Roe v Minister of Health

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Roe v Minister of Health [1954] 2 All ER 131[1] is an English tort law decision of the Court of Appeal of England and Wales which has had a significant influence on the common law throughout the common law world.


Roe and Woolley underwent surgery on the 13th October, 1947 at the Chesterfield and North Derbyshire Royal Hospital. It was managed under the general supervision of the Minister of Health. Before entering the operating theatre, an anaesthetic consisting of Nupercaine was administered by means of a lumbar puncture. The spinal anaesthetics had been given by Dr.Malcolm Graham.[2] At that time, it was common practice[3] to store such anaesthetic in glass ampoules immersed in a phenol solution to reduce the risk of infection. Unknown to the staff, the glass had a number of micro-cracks which were invisible to the eye but which allowed the phenol to penetrate. When used, the phenol-contaminated anaesthetic caused permanent paraplegia.

A later analysis suggests that the most probable cause of the paralyses was an acidic descaler which, by an oversight, had been allowed to remain in the sterilizing water boiler.[4]


As the law then stood, to find negligence proved, there must be a duty of care, the defendant must have breached that duty, and that breach must have caused the loss or damage sustained by the plaintiff. The standard of care required of defendants was judged by applying an objective test, considering what a "reasonable man" would or would not have done in the same situation. In Hall v Brooklands Auto Racing Club (1933) 1 KB 205, it was held that it was the duty of the operators to ensure that the racing track they had designed was as free from danger as reasonable care and skill could make it, but that they were not insurers against accidents which no reasonable diligence could foresee. Similarly, in Glasgow Corporation v Muir (1943) 2 AER 44, a defendant was not negligent in allowing a group to enter a tea room to escape bad weather, because the "reasonable man" would not have foreseen that these invitees would be injured (scalded) upon entering the tearoom.

In the Supreme Court of Judicature, court of appeal the learned Justices said as follows:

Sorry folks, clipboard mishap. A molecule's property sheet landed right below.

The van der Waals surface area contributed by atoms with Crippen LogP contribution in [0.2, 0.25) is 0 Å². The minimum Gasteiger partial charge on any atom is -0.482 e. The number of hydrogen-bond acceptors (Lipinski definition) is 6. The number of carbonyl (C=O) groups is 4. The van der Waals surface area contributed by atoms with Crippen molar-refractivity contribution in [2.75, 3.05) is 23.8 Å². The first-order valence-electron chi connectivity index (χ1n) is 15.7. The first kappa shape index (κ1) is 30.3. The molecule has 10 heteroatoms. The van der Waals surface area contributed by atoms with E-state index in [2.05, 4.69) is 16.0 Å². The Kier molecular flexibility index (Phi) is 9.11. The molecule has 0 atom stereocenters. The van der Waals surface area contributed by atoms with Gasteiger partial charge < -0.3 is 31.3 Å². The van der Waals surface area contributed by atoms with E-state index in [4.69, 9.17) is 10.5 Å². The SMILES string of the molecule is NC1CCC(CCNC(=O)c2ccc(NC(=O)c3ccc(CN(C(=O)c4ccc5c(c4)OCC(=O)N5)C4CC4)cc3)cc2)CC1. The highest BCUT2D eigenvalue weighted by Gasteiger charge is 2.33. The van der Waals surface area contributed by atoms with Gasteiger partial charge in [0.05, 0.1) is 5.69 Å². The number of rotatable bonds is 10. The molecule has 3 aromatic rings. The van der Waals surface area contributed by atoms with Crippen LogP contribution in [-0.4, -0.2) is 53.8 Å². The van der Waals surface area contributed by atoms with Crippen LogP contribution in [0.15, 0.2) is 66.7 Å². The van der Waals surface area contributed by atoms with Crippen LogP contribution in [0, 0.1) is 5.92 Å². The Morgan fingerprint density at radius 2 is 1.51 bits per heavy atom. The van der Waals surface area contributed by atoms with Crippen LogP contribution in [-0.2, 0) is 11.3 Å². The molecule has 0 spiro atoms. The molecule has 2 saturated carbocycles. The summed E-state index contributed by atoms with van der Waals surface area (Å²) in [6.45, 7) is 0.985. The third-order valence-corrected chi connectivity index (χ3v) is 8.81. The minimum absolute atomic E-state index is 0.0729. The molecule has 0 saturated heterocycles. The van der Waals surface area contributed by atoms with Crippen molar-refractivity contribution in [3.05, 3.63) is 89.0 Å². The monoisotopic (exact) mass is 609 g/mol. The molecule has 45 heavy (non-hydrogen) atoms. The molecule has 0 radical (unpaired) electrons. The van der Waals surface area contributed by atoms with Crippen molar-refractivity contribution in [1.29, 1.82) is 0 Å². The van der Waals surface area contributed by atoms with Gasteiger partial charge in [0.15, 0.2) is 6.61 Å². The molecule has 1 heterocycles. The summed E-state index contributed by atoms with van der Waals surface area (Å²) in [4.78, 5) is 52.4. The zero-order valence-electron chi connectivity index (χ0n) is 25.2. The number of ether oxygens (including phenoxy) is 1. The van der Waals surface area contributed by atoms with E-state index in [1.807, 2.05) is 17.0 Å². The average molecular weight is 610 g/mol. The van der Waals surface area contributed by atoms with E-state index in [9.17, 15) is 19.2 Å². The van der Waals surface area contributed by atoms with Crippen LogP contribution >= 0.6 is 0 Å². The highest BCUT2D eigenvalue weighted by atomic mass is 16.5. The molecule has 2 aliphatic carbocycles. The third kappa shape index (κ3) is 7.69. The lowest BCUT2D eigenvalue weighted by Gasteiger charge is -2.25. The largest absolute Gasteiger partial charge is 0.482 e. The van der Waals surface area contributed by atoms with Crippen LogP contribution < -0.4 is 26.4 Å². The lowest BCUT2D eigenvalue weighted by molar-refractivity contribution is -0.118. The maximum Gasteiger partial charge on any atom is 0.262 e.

Denning LJ. “We must not look at the 1947 incident with 1954 spectacles.” It was held that the micro-cracks were not foreseeable given the prevailing scientific knowledge of the time. Thus, since no reasonable anaesthetist would have stored the anaesthetic differently, it was inappropriate to hold the hospital management liable for failing to take precautions. That the profession had changed its practice in the light of experience proved that the profession was responsible in its self-regulation. In 1954, anaesthetists coloured the phenol with a dye. If a vial became contaminated, the dye showed inside the vial. These vials were then discarded. But, given that the hospital was applying the best practice of the time, there was no negligence.

Somervell LJ. "It is new clear that phenol can find its way into an ampoule of nupercaine stored in a solution of phenol through cracks which are not detectable by the ordinary visual or tactile examination which takes place in an operating theatre — these cracks were referred to in the evidence as "invisible cracks" — or through molecular flaws in the glass. The attention of the profession was first drawn to this risk in this country by the publication of Professor Macintosh's book on Lumbar Puncture and Spinal Anaesthesia in 1951. In 1947 the general run of competent anaesthetists would not appreciate this risk. (Dr Mcintosh, Day 3, 18, 19, 42-E; Dr Organe, Day 8, 61; Dr Cope, Day 9, 25). Dr Graham certainly did not appreciate this as a risk. I accordingly find that by the standard of knowledge to be imputed to competent anaesthetists in 1947, Dr Graham was not negligent in failing to appreciate this risk and a fortiori the theatre staff were not negligent."

Morris LJ "It is now known that there could be cracks not ordinarily detectable. But care has to be exercised to ensure that conduct in 1947 is only judged in the light of knowledge which then was or ought reasonably to have been possessed. In this connection the then-existing state of medical literature must be had in mind. The question arises whether Dr Graham was negligent in not adopting some different technique. I cannot think that he was"


  1. ^ "Roe v Minister of Health [1954] EWCA Civ 7 (08 April 1954)". Retrieved 29 December 2015. 
  2. ^ Maltby, Hutter,Clayton (12 August 2009). "The Woolley and Roe case" (PDF). British Journal of Anaesthesia. Retrieved 29 December 2015. 
  3. ^ Macintosh, Robert Reynolds,Sir (1951). Lumbar Puncture and Spinal Analgesia. Baltimore: The Williams and Wilkins Company. 
  4. ^ Hutter (October 1990). "The Woolley and Roe case. A reassessment.". Anaesthesia: 859–864. PMID 10740564. 

See also[edit]